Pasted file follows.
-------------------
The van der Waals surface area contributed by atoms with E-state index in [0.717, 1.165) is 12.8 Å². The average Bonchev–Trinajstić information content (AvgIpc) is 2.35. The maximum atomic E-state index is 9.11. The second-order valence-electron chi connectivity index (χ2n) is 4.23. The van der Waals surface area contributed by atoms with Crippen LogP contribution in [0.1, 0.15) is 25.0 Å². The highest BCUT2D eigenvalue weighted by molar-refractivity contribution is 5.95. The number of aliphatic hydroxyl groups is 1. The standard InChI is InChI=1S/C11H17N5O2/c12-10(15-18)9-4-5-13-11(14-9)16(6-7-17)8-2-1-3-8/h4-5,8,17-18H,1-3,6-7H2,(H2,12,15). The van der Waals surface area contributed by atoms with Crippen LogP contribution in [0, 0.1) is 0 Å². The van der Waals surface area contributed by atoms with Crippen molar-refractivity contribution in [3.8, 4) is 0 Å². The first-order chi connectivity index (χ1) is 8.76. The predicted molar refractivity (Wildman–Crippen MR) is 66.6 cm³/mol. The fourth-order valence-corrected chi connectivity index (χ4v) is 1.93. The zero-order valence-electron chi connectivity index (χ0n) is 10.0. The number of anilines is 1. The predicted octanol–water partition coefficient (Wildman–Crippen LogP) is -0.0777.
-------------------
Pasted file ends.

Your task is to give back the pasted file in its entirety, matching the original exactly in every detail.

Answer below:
The van der Waals surface area contributed by atoms with E-state index in [0.717, 1.165) is 12.8 Å². The average Bonchev–Trinajstić information content (AvgIpc) is 2.35. The maximum atomic E-state index is 9.11. The second-order valence-electron chi connectivity index (χ2n) is 4.23. The van der Waals surface area contributed by atoms with Crippen LogP contribution in [0.1, 0.15) is 25.0 Å². The highest BCUT2D eigenvalue weighted by molar-refractivity contribution is 5.95. The number of aliphatic hydroxyl groups is 1. The standard InChI is InChI=1S/C11H17N5O2/c12-10(15-18)9-4-5-13-11(14-9)16(6-7-17)8-2-1-3-8/h4-5,8,17-18H,1-3,6-7H2,(H2,12,15). The van der Waals surface area contributed by atoms with Crippen LogP contribution in [0, 0.1) is 0 Å². The van der Waals surface area contributed by atoms with Crippen molar-refractivity contribution in [3.8, 4) is 0 Å². The first-order chi connectivity index (χ1) is 8.76. The predicted molar refractivity (Wildman–Crippen MR) is 66.6 cm³/mol. The fourth-order valence-corrected chi connectivity index (χ4v) is 1.93. The zero-order valence-electron chi connectivity index (χ0n) is 10.0. The number of anilines is 1. The predicted octanol–water partition coefficient (Wildman–Crippen LogP) is -0.0777.